Proposed legislation to increase the number of foreign high-tech workers allowed to enter the United States has been championed by technology companies, but faces opposition on Capitol Hill from a strange-bedfellows coalition of pro-labour Democrats and anti-immigration Republicans.
With the House of Representatives poised to consider the measure this week, what's at stake, according to many in the industry, is the continuation of America's technology-fuelled economic boom.
Opponents, meanwhile, fear the measure would put Americans at risk of being bumped from their full-time jobs in favour of temporary foreign workers for whom companies wouldn't have to provide expensive health benefits. "Our view is that there really is a need for more people" to fill software programming, network administration and systems analyst jobs, said Ed Black, president of the Computer and Communications Industry Association, a trade association for hardware makers, software developers and Internet service providers.
The reasons for the labour shortfall are complex and often hotly-debated, Black and other observers say, but it's generally agreed within high-tech circles that a continued delay in filling certain jobs will mean product-release delays that could imperil the industry's growth.
"People are quibbling and arguing about how great the need is, but clearly this bill will help," Black said of the measure now before the House. The bill, sponsored by U.S. Republican Lamar Smith of Texas is similar to one passed by the Senate in May. It would increase the yearly cap on foreign high-tech workers allowed into the United States from the current 65,000 to 115,000 by the year 2001. In 2003, the yearly immigration limit would return to 65,000.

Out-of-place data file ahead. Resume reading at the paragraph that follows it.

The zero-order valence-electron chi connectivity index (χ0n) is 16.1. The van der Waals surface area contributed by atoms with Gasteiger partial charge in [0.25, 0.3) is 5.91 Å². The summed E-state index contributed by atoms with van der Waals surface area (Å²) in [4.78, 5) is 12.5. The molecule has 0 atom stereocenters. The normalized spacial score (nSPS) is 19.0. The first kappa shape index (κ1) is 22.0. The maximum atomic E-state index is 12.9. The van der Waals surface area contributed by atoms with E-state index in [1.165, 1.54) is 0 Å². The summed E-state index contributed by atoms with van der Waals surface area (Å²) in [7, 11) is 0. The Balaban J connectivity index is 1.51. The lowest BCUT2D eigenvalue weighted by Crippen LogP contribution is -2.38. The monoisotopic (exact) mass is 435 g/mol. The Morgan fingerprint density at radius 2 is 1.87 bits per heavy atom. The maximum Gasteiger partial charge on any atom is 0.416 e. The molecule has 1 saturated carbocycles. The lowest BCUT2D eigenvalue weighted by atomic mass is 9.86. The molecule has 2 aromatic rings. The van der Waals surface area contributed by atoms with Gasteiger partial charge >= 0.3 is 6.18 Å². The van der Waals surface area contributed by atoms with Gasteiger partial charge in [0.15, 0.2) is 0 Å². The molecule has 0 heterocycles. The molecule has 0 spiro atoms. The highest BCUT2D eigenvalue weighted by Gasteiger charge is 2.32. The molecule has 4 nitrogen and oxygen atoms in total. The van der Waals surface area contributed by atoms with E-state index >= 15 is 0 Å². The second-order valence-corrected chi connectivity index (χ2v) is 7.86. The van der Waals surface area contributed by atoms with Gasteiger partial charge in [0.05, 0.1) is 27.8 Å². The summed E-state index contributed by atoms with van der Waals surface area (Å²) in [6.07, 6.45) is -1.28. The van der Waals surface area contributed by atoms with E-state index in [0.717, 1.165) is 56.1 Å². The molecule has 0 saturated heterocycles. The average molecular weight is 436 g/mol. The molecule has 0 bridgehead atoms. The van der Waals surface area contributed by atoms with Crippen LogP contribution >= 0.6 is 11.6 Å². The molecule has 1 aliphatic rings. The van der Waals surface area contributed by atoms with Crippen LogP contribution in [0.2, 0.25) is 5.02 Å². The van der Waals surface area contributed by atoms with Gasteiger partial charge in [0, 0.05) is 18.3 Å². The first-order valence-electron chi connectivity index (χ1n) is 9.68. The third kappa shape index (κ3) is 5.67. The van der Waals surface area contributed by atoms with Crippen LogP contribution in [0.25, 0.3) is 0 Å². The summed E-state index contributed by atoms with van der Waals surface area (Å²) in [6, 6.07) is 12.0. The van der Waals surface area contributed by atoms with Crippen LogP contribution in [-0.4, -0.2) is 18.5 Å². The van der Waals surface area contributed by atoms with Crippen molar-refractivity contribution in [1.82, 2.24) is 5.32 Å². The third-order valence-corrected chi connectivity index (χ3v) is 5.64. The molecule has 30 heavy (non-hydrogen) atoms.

House members were to debate the bill last week, but it was pulled from the agenda Thursday, as lawmakers battled over releasing more information gathered by Independent Counsel Kenneth Starr in the White House sex scandal and scrambled to tackle spending bills before time runs out in the legislative session.
A vote could come this week. If lawmakers approve the Smith bill, and then convene a conference to reconcile it with the Senate version sponsored by Sen. Spencer Abraham the bill would become law.
Not everyone in the industry supports opening up new opportunities in the United States for foreign technology workers. The Institute of Electrical and Electronic Engineers-USA, the American arm of the international trade group for science and technology professionals, fears some of its members will find their jobs at risk if the measure is made law.